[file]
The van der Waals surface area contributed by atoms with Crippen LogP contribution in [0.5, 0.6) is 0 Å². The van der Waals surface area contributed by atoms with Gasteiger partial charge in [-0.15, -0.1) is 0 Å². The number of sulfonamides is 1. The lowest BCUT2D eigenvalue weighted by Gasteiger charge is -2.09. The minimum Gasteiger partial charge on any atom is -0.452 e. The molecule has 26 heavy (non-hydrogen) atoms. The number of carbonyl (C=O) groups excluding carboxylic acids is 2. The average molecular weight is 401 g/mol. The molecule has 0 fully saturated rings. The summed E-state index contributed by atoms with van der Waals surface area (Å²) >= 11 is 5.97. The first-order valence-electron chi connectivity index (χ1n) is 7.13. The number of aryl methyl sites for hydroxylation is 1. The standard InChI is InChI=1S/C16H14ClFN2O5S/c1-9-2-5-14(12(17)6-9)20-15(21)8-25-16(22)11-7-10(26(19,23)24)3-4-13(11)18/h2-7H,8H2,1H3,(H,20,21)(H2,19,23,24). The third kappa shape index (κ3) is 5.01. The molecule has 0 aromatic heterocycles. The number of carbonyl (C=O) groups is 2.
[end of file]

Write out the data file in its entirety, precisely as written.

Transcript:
The van der Waals surface area contributed by atoms with Crippen LogP contribution in [0.5, 0.6) is 0 Å². The van der Waals surface area contributed by atoms with Gasteiger partial charge in [-0.15, -0.1) is 0 Å². The number of sulfonamides is 1. The lowest BCUT2D eigenvalue weighted by Gasteiger charge is -2.09. The minimum Gasteiger partial charge on any atom is -0.452 e. The molecule has 26 heavy (non-hydrogen) atoms. The number of carbonyl (C=O) groups excluding carboxylic acids is 2. The average molecular weight is 401 g/mol. The molecule has 0 fully saturated rings. The summed E-state index contributed by atoms with van der Waals surface area (Å²) >= 11 is 5.97. The first-order valence-electron chi connectivity index (χ1n) is 7.13. The number of aryl methyl sites for hydroxylation is 1. The standard InChI is InChI=1S/C16H14ClFN2O5S/c1-9-2-5-14(12(17)6-9)20-15(21)8-25-16(22)11-7-10(26(19,23)24)3-4-13(11)18/h2-7H,8H2,1H3,(H,20,21)(H2,19,23,24). The third kappa shape index (κ3) is 5.01. The molecule has 0 aromatic heterocycles. The number of carbonyl (C=O) groups is 2.